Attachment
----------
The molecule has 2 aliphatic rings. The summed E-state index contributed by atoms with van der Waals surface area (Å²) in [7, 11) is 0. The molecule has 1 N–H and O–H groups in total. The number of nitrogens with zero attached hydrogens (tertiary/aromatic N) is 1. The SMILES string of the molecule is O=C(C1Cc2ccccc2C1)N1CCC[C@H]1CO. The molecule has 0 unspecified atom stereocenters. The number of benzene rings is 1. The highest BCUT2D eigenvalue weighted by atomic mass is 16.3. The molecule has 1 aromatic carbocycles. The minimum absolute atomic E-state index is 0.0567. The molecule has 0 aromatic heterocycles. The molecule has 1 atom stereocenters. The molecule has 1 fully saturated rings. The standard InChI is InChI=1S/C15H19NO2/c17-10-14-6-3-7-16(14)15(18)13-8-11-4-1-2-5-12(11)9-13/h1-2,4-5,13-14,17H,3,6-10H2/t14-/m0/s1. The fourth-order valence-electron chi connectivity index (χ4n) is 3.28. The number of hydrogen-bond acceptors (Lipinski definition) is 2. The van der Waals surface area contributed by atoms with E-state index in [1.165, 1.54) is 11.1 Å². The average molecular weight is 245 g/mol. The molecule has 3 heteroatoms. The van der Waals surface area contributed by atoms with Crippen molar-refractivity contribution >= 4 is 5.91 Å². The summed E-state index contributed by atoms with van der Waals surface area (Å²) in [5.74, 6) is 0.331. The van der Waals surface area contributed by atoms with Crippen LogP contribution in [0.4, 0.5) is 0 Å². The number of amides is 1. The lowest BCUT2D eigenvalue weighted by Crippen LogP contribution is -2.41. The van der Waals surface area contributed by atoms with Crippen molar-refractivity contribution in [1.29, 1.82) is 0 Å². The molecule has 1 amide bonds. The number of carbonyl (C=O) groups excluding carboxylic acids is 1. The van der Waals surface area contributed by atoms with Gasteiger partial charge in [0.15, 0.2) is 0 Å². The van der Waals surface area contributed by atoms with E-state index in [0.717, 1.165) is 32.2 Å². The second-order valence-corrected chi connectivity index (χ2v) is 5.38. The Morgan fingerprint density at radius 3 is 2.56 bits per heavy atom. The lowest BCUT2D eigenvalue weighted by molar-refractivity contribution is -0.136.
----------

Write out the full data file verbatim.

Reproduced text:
The molecule has 2 aliphatic rings. The summed E-state index contributed by atoms with van der Waals surface area (Å²) in [7, 11) is 0. The molecule has 1 N–H and O–H groups in total. The number of nitrogens with zero attached hydrogens (tertiary/aromatic N) is 1. The SMILES string of the molecule is O=C(C1Cc2ccccc2C1)N1CCC[C@H]1CO. The molecule has 0 unspecified atom stereocenters. The number of benzene rings is 1. The highest BCUT2D eigenvalue weighted by atomic mass is 16.3. The molecule has 1 aromatic carbocycles. The minimum absolute atomic E-state index is 0.0567. The molecule has 0 aromatic heterocycles. The molecule has 1 atom stereocenters. The molecule has 1 fully saturated rings. The standard InChI is InChI=1S/C15H19NO2/c17-10-14-6-3-7-16(14)15(18)13-8-11-4-1-2-5-12(11)9-13/h1-2,4-5,13-14,17H,3,6-10H2/t14-/m0/s1. The fourth-order valence-electron chi connectivity index (χ4n) is 3.28. The number of hydrogen-bond acceptors (Lipinski definition) is 2. The van der Waals surface area contributed by atoms with E-state index in [1.165, 1.54) is 11.1 Å². The average molecular weight is 245 g/mol. The molecule has 3 heteroatoms. The van der Waals surface area contributed by atoms with Crippen molar-refractivity contribution >= 4 is 5.91 Å². The summed E-state index contributed by atoms with van der Waals surface area (Å²) in [5.74, 6) is 0.331. The van der Waals surface area contributed by atoms with Crippen LogP contribution in [0.4, 0.5) is 0 Å². The number of amides is 1. The lowest BCUT2D eigenvalue weighted by Crippen LogP contribution is -2.41. The van der Waals surface area contributed by atoms with Crippen molar-refractivity contribution in [1.29, 1.82) is 0 Å². The molecule has 1 amide bonds. The number of carbonyl (C=O) groups excluding carboxylic acids is 1. The van der Waals surface area contributed by atoms with Gasteiger partial charge in [0.15, 0.2) is 0 Å². The van der Waals surface area contributed by atoms with E-state index in [0.717, 1.165) is 32.2 Å². The second-order valence-corrected chi connectivity index (χ2v) is 5.38. The Morgan fingerprint density at radius 3 is 2.56 bits per heavy atom. The lowest BCUT2D eigenvalue weighted by molar-refractivity contribution is -0.136.